When the general public pictures Celtic art what generally comes to mind are pictish stones, Insular high crosses and a tie to Ireland. On the other hand when scholars refer to Celtic art the culture and artistic elements of the La Tène is generally what is considered as the basis of Celtic art. This paper focuses on a more scholarly approach to Celtic art through a discussion on external and internal influences on art, abstraction and patterns, and the cultural and religious influences on material art. One reason such a discussion can occur is due to the availability of artifacts found belonging to Celtic tribes who were able to keep their society intact until about 70 AD. The Celts were able to keep their society intact by, “[responding] eagerly to other cultures and [becoming] active transmitters, through trade, to their neighbors.” A major artistic transmission came from drawing on Greek designs that were incorporated into Celtic art.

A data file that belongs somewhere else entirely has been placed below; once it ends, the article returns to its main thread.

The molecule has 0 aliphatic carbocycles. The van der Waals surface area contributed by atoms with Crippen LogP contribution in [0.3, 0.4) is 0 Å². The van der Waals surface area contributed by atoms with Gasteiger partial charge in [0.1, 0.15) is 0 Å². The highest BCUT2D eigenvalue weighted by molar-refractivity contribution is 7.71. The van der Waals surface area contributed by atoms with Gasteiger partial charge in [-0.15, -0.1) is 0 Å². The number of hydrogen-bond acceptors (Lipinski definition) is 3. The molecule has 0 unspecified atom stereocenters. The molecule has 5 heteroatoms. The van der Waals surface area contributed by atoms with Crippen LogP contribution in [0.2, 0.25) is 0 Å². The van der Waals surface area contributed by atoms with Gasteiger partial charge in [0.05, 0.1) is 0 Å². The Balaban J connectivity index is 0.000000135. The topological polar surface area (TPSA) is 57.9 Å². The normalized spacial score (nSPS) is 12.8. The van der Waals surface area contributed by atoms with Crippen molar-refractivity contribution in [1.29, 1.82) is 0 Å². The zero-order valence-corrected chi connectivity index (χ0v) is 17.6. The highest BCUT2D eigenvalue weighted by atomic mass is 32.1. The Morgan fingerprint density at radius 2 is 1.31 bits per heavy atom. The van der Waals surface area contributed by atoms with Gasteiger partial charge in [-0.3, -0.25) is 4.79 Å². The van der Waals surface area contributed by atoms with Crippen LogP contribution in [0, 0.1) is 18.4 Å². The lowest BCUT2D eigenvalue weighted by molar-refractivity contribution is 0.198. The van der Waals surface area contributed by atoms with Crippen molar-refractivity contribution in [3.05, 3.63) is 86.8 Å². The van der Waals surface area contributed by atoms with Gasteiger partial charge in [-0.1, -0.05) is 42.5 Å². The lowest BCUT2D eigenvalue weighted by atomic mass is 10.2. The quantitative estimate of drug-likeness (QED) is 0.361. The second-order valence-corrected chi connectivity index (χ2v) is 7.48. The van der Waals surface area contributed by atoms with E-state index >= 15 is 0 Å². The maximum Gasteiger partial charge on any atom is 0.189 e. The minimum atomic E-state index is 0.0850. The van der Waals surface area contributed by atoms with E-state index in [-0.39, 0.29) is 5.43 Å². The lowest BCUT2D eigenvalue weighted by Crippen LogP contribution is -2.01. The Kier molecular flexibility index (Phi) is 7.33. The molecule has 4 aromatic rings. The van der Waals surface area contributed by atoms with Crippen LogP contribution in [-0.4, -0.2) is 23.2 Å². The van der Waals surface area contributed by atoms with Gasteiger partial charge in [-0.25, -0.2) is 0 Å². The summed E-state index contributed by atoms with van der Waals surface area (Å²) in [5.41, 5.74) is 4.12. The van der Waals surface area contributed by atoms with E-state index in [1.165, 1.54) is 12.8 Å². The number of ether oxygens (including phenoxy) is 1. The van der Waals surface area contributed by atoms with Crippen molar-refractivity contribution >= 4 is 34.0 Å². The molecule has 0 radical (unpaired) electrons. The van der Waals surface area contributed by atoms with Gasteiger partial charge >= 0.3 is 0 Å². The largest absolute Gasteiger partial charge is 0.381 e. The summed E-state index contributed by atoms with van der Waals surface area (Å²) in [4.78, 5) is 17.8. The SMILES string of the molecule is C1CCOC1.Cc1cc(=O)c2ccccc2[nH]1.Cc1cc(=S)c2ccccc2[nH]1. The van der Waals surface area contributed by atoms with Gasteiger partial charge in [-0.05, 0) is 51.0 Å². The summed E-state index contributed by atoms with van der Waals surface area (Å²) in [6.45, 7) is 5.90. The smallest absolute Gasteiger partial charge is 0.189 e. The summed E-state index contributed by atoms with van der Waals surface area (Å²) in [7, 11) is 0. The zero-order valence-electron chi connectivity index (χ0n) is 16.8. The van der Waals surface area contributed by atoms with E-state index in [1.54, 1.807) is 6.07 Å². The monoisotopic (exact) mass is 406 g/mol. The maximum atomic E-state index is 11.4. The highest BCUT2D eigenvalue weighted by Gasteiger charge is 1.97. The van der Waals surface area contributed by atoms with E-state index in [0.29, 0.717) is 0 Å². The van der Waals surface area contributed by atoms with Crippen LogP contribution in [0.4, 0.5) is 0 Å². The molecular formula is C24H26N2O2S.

The strongest influence of Greek design can be seen in Celtic stone temples that were of Greek design and not their own. This heavy influence was due to the fact that stone was the material that has lasted through the centuries which the Celts liked least to work in. As a distaste for the material ensued the Celts were therefore, “more susceptible to foreign influence.” Greek influence was also transmitted into Celtic floral ornamentation. In contrast to their willingness to adopt stone temple designs without deviation the same style guidelines are not applied to the borrowed use of floral ornaments. “Celtic artist took over and reproduced even the smallest details of Greek floral ornament, but they did not feel bound by the original system, but broke it down into ‘meaningless’ individual elements from which they could create something new.” This meant that the Celts developed their own artistic style based on abstraction that, “despite heavy borrowings from Scythian and Greek models” was uniquely their own. This element of abstraction within Celtic society came to a high point in the La Tène period.